Put the “aid” in marinade. While most people think of mysterious liquids when they hear the word “marinade,” Blasingame uses the term when referring to both wet and dry rubs. Whole Hog exclusively uses dry rubs, with a different mixture of salt and spices for beef, pork and chicken (sorry; Blasingame said they’ve been having them made in bulk so long that he’s long-since misplaced the recipe for anything approaching a size you might use at home). Though a dry rub provides flavor, it’s mostly used to reduce any toughness in the meat. “I wouldn’t cook ribs that haven’t been marinaded for a minimum of 24 hours,” he said. “It just takes that long for the meat to break down and give the marinade a chance to do its thing.”
Get wood. Any hardwood can be used for smoking, with each species lending its own particular flavor to the flavor. Nut and fruit woods are usually preferred. Green wood is better for smoking, Blasingame said, though drier wood can be soaked in water ahead of time. Whole Hog uses only pecan wood to smoke meats. In competition cooking, Blasingame said he starts with pecan and finishes with apple wood chips.
Lay off the sauce. While Blasingame said Whole Hog applies a glaze in the final moments of cooking meats, you should never use any form of barbecue sauce while the heat is on. For one thing, Blasingame said it’s his opinion that well-cooked barbecue doesn’t really need sauce in the first place. For another, most sauces contain some amount of sugar or molasses. Subjected to high heat, that sugar can burn, leaving your prized chunk of pork looking — and probably tasting — like a meteorite fallen to earth.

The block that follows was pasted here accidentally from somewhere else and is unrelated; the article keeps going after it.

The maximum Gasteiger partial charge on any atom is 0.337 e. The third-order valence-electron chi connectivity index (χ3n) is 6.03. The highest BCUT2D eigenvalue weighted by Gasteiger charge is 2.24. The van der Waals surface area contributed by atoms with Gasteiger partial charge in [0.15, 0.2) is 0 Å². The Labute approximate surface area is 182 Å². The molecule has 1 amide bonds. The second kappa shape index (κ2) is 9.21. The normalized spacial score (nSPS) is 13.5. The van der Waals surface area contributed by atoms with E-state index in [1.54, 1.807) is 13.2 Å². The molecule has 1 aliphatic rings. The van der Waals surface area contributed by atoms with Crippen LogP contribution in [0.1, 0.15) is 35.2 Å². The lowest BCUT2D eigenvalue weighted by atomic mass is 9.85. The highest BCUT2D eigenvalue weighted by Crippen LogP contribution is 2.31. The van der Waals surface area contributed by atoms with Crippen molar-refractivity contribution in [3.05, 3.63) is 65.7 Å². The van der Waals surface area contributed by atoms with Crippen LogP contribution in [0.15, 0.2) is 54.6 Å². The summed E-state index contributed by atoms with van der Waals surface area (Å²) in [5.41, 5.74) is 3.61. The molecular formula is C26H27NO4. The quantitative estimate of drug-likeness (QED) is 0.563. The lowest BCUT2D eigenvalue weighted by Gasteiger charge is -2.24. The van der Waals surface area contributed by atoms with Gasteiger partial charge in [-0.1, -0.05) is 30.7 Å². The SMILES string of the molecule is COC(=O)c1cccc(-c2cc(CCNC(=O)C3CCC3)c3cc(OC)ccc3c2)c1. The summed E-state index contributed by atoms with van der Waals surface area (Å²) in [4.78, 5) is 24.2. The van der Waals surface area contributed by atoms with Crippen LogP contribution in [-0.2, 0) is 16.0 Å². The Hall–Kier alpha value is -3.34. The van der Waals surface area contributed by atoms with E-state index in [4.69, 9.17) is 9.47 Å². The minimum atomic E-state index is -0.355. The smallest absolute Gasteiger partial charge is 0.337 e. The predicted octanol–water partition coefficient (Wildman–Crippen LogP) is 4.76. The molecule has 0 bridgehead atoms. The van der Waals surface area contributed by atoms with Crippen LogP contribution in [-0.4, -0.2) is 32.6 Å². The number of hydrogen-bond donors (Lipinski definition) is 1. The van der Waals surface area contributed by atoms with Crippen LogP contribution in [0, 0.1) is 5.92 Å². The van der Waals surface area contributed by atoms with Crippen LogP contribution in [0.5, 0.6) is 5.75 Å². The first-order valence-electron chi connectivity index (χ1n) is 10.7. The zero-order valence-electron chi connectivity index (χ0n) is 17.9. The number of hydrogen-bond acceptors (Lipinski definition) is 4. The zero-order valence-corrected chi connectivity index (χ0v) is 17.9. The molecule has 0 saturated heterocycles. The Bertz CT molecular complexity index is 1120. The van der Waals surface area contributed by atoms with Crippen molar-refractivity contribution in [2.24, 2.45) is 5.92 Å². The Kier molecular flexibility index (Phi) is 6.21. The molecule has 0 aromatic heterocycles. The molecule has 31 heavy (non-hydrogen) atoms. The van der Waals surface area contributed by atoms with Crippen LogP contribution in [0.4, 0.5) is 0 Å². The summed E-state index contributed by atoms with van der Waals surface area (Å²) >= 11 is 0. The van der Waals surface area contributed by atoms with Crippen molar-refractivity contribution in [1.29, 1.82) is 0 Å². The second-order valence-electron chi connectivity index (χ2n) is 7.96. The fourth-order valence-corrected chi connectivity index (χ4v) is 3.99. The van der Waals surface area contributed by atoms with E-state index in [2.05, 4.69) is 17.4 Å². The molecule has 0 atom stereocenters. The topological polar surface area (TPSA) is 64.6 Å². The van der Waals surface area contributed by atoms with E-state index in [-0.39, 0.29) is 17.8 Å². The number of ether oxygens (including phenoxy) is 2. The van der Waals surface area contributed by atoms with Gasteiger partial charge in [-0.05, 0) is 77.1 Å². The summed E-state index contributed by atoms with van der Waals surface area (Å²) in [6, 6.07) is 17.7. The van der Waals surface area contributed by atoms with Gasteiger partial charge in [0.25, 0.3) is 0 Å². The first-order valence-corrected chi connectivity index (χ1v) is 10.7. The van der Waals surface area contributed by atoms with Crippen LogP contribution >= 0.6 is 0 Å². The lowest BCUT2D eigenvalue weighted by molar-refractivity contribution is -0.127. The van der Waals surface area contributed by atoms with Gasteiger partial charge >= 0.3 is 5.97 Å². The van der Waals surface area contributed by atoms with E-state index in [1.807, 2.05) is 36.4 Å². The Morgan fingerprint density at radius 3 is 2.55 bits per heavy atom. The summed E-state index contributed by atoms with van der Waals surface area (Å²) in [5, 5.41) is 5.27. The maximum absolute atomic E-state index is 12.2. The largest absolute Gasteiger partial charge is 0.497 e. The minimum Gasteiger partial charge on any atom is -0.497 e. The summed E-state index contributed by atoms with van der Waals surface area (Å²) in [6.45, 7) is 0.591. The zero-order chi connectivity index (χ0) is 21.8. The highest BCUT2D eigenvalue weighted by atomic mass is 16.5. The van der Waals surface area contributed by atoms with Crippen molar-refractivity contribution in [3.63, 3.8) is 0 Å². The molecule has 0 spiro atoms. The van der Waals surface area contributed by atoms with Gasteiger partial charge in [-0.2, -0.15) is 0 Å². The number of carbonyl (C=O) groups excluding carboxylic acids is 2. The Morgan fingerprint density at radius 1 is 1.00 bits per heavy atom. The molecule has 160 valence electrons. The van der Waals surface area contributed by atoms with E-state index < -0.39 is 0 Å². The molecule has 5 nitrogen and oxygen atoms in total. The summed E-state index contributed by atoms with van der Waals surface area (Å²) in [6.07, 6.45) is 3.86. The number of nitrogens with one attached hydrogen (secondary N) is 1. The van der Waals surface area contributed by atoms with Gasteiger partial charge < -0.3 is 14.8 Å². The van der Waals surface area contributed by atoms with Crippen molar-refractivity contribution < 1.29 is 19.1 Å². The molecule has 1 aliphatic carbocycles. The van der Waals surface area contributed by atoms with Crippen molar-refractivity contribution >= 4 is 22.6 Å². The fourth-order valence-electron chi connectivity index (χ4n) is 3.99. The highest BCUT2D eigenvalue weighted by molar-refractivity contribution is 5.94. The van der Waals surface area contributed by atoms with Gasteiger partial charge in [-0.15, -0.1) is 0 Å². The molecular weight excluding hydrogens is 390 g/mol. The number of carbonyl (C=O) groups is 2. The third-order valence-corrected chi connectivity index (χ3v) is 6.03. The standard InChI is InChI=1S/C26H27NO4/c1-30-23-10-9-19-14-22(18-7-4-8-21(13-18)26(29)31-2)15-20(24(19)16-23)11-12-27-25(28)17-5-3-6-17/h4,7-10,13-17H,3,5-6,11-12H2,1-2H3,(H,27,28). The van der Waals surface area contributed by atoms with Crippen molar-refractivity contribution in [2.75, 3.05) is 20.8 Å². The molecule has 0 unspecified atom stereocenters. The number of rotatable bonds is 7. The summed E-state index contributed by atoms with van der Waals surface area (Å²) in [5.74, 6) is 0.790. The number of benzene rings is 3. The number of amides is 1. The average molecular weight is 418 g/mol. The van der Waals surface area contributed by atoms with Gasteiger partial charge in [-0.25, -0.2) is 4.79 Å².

Finally, don’t clock-watch, cook. “A lot of people make the mistake of cooking by the time,” Blasingame said. While Boston butts are fairly forgiving (Whole Hog cooks them for 15 hours at 250 degrees), ribs are much more temperamental. With ribs, Blasingame said, there’s really no substitute for going in and checking to see if they’re done. The best way to do that, Blasingame said, is to take two adjacent rib bones and try to pull the meat between them apart. “If they’re rubbery, they’re not done,” he said. “They may look dark, they may be black almost. But until they come apart easily, they’re still not done.”
On cooking the mysterious brisket, by Mr. Mason’s Mary Rose
While pork shoulder and ribs are fairly forgiving for the backyard chef, more daunting for the beginner is the third member of the Holy Trinity of barbecue: the beef brisket. As anyone who has ever sought advice on how to cook a brisket can tell you, some people’s methods border on voodoo, with long soaks in strange concoctions, sprinklings of herbs by moonlight, and odd constructions of tinfoil.
Even with all the advice on brisket cooking floating around out there on the web and elsewhere — and even though the pros routinely make it look easy — the amateur is likely to end up turning that lovely chunk of beef into an object falling somewhere in consistency between “tennis shoe sole” and “charcoal briquet.”
Time for some advice from a master — or would that be mistress?
Born on a cattle ranch in northeast Texas, Mary Rose is understandably big on brisket. Since opening in 2002, her restaurant, Mr. Mason’s Pit Bar-B-Q on Capitol Ave., has made a name for itself by serving up Little Rock’s best beef — moist and tender, with a wide pink smoke-ring and a flavor that will make you want to sing the Aggie fight song. In a state where pig is king, Mr. Mason’s brisket has converted many to the Zen of Moo.